Selinunte: Vestiges of Ancient Greece in Sicily

Did you just pass your driver’s test and want to start adding up the miles? Well, welcome to the island of Sicily, the perfect destination for a drive as you feel enveloped by the warmth of the ocean breeze. Sicily is also a Mediterranean destination with amazing historical, cultural and natural resources; a great place to slow down and enjoy the art of travel: walking, visiting, browsing, admiring, tasting… The list is endless, but please do not hurry, especially in a place like Sicily.

Catania, located at the foot of Mount Etna (the largest active volcano in Europe), and a historical heritage of humanity since 2002, is a point of confluence of cultures and civilizations as diverse as those established by the Normans, Byzantines, Arabs and Spaniards, who left their mark in every part of this historic millenary city. Palermo, on the other hand, retains the charm of a city that, although not precisely glamorous, is full of life thanks to the always enthusiastic spirit of its inhabitants, lovers of the day, of the night, and of the (sometimes) frantic rhythm of this vibrant city.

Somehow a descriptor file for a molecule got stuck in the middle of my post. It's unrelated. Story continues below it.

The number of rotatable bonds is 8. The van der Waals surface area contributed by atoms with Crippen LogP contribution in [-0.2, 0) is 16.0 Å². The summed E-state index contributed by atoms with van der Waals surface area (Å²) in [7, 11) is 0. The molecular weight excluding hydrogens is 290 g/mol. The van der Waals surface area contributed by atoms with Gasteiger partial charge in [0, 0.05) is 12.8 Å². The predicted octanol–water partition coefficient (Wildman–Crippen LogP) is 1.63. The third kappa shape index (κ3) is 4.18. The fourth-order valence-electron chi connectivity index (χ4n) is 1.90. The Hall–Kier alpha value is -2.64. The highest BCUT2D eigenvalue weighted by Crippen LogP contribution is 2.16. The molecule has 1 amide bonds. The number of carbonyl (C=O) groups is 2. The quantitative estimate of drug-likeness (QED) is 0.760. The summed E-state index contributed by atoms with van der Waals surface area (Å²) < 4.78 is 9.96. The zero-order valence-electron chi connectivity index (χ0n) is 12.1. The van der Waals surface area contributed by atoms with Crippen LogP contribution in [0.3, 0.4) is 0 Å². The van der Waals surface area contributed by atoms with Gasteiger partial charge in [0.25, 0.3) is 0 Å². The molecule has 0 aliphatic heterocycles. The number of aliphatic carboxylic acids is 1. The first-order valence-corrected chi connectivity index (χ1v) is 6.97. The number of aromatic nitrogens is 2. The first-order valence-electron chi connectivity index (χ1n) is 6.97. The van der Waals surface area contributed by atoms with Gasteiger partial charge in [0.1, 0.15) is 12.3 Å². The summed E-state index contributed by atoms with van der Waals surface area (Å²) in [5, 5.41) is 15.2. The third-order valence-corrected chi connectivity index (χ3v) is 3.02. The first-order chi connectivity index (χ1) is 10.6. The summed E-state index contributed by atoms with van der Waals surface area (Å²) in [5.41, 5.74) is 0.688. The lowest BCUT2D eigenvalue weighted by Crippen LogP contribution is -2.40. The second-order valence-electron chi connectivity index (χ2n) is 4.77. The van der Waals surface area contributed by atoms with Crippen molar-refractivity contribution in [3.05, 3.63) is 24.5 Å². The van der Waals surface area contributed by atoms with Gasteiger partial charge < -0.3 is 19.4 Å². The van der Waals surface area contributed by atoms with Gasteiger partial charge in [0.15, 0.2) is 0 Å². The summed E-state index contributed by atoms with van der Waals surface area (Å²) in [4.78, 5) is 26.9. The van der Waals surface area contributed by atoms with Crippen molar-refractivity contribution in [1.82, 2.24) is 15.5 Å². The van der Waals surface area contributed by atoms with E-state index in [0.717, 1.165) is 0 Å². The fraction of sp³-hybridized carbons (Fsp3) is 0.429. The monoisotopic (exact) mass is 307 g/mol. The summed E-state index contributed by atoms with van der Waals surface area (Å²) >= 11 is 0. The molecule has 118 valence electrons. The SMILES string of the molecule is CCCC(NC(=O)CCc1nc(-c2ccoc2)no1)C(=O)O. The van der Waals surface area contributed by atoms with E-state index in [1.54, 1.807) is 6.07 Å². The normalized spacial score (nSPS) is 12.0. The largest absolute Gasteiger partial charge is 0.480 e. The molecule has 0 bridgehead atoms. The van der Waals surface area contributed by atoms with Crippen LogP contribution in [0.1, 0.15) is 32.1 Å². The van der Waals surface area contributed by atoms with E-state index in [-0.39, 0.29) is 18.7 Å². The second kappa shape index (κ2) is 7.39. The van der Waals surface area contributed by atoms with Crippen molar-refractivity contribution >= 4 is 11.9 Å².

And to the south of Sicily, one comes to an inescapable appointment with the history of civilization; a journey through time, in front row seats, to the old and worn pages of those history books that collect dust in our attics: Selinunte, one of the most outstanding archaeological sites in the Mediterranean.

Selinunte was an important commercial center of Magna Graecia that counted more than 25,000 inhabitants by the VII century A.C., and in whose archaeological site we find four differentiated zones that can make us appreciate Greek culture in a big way, such as in the huge crumbling remains that still struggle to maintain their integrity: The Eastern Temples, The Acropolis, The Old City, and the sanctuary of Malophoros. The giant columns, the statues with their unchanging solemnity, or the still appreciable mosaics in the houses of the ancient settlers of Selinunte make this enclave a must-see when visiting beautiful Sicily.

Image | Dennis Darvis